thumbnail of 2017.We Lived In Hell.Report.Yemen.MENA ProgramWe Lived Days In Hell: Civilian Perspectives on the Conflict in Yemen

For more than two years, civilians in Yemen have been navigating survival amid airstrikes, sniper attacks, landmines, forced displacement, famine, and economic hardships. Fighting between ground forces on one side and the overwhelming use of air power on the other has taken a devastating toll on the population in a country long considered to be the least developed in the Middle East and one of the poorest in the world. Violence spread across Yemen when Houthis—a Zaydi-Shia group—took over Sana’a, the capital, in September 2014 with the help of former president Ali Abdullah Saleh’s forces. Fighting escalated when a Saudi-led coalition intervened militarily in March 2015 to reinstate the internationally recognized government of President Abdrabuh Mansoor Hadi. The United Nations (UN) estimates at least 10,000 have been killed, 37,000 injured, and more than 3 million displaced. Over 80 percent of Yemen’s 27.4 million people need humanitarian assistance.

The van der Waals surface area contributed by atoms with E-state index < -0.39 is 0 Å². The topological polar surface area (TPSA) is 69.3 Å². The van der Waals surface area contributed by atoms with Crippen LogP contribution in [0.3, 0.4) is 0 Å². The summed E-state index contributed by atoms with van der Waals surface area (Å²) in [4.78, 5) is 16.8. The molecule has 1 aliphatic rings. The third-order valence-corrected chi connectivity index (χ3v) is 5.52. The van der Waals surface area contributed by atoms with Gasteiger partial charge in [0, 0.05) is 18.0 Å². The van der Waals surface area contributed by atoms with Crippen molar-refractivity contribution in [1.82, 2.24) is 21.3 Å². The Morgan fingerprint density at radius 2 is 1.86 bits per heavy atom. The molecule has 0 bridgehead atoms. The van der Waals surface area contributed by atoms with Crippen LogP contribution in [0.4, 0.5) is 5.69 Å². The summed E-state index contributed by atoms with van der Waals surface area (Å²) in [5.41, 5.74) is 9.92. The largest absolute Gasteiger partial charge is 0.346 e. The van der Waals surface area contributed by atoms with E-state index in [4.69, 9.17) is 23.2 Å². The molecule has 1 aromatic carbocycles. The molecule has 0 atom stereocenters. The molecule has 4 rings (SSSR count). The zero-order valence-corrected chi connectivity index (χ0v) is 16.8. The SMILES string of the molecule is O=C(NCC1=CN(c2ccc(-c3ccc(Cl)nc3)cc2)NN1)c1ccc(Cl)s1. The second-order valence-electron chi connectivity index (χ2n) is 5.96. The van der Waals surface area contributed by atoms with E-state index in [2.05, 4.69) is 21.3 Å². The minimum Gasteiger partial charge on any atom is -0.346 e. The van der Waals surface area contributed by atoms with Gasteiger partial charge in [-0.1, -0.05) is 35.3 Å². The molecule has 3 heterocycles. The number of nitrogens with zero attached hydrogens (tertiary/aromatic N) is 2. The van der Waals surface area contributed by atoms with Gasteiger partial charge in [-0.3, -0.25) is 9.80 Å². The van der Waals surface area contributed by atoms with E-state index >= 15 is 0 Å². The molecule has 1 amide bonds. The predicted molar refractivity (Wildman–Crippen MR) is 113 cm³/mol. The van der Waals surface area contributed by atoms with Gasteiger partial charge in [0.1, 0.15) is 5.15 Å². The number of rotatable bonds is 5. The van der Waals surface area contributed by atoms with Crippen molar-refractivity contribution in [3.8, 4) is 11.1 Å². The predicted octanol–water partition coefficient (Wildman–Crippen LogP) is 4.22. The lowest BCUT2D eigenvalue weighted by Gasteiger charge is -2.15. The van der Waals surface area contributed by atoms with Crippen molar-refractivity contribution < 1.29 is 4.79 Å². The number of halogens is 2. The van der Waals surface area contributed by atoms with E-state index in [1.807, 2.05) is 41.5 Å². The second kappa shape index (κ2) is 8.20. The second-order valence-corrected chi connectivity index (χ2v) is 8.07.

Famine, especially in rural areas, has increased: 7.6 million people suffer from severe food insecurity and almost 2 million are malnourished. As of December 2016, parties to the conflict have not respected UN-led ceasefire agreements. This report documents patterns of civilian harm inflicted by all sides, examines civilian perceptions of the various parties to the conflict, the need to professionalize security forces, and highlights civilians’ needs and expectations in terms of protection and assistance to rebuild their lives and communities.

The report provides some recommendations to all parties to the conflict and the international community, including on key elements needed for an inclusive peace process that could help end the cycle of violence. Center for Civilians in Conflict (CIVIC) conducted research in Sana’a, Aden, Taiz, Hadramout and Mareb governorates and met with civilians, governors, security and military officials, armed group leaders, as well as community and civil society leaders.